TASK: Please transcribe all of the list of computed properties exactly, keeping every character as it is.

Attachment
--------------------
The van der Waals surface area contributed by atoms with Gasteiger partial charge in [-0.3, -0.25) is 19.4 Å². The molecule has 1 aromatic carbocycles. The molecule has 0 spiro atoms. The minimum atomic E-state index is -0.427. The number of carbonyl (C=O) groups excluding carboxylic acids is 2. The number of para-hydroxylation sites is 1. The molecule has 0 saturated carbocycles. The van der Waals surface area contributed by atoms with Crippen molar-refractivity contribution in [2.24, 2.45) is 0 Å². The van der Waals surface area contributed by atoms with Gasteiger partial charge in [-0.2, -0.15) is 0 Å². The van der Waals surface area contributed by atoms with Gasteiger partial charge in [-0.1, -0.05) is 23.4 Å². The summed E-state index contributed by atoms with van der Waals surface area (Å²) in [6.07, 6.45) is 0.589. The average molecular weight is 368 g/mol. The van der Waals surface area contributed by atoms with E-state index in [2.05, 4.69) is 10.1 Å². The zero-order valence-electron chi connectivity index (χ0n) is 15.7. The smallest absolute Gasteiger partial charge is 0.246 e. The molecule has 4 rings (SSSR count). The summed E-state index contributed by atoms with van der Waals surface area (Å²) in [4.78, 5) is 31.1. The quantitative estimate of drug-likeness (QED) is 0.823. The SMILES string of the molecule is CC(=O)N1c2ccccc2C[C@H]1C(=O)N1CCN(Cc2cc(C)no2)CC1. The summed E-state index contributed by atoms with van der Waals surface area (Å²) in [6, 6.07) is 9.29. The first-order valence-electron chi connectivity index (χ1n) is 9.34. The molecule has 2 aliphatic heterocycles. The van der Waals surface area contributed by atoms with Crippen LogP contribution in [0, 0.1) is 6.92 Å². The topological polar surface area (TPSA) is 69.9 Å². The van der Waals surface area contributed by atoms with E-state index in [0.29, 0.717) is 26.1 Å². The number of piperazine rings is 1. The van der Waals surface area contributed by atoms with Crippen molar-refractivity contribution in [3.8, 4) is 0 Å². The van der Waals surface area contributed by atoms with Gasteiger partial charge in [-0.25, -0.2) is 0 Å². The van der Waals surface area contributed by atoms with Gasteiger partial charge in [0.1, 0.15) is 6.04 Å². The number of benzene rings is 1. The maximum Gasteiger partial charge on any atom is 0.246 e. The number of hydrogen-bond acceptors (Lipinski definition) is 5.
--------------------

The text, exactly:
The van der Waals surface area contributed by atoms with Gasteiger partial charge in [-0.3, -0.25) is 19.4 Å². The molecule has 1 aromatic carbocycles. The molecule has 0 spiro atoms. The minimum atomic E-state index is -0.427. The number of carbonyl (C=O) groups excluding carboxylic acids is 2. The number of para-hydroxylation sites is 1. The molecule has 0 saturated carbocycles. The van der Waals surface area contributed by atoms with Crippen molar-refractivity contribution in [2.24, 2.45) is 0 Å². The van der Waals surface area contributed by atoms with Gasteiger partial charge in [-0.2, -0.15) is 0 Å². The van der Waals surface area contributed by atoms with Gasteiger partial charge in [-0.1, -0.05) is 23.4 Å². The summed E-state index contributed by atoms with van der Waals surface area (Å²) in [6.07, 6.45) is 0.589. The average molecular weight is 368 g/mol. The van der Waals surface area contributed by atoms with E-state index in [2.05, 4.69) is 10.1 Å². The zero-order valence-electron chi connectivity index (χ0n) is 15.7. The smallest absolute Gasteiger partial charge is 0.246 e. The molecule has 4 rings (SSSR count). The summed E-state index contributed by atoms with van der Waals surface area (Å²) in [4.78, 5) is 31.1. The quantitative estimate of drug-likeness (QED) is 0.823. The SMILES string of the molecule is CC(=O)N1c2ccccc2C[C@H]1C(=O)N1CCN(Cc2cc(C)no2)CC1. The summed E-state index contributed by atoms with van der Waals surface area (Å²) in [6, 6.07) is 9.29. The first-order valence-electron chi connectivity index (χ1n) is 9.34. The molecule has 2 aliphatic heterocycles. The van der Waals surface area contributed by atoms with Crippen LogP contribution in [0, 0.1) is 6.92 Å². The topological polar surface area (TPSA) is 69.9 Å². The van der Waals surface area contributed by atoms with E-state index in [0.29, 0.717) is 26.1 Å². The number of piperazine rings is 1. The van der Waals surface area contributed by atoms with Crippen molar-refractivity contribution in [3.8, 4) is 0 Å². The van der Waals surface area contributed by atoms with Gasteiger partial charge in [-0.25, -0.2) is 0 Å². The van der Waals surface area contributed by atoms with Gasteiger partial charge in [0.1, 0.15) is 6.04 Å². The number of benzene rings is 1. The maximum Gasteiger partial charge on any atom is 0.246 e. The number of hydrogen-bond acceptors (Lipinski definition) is 5.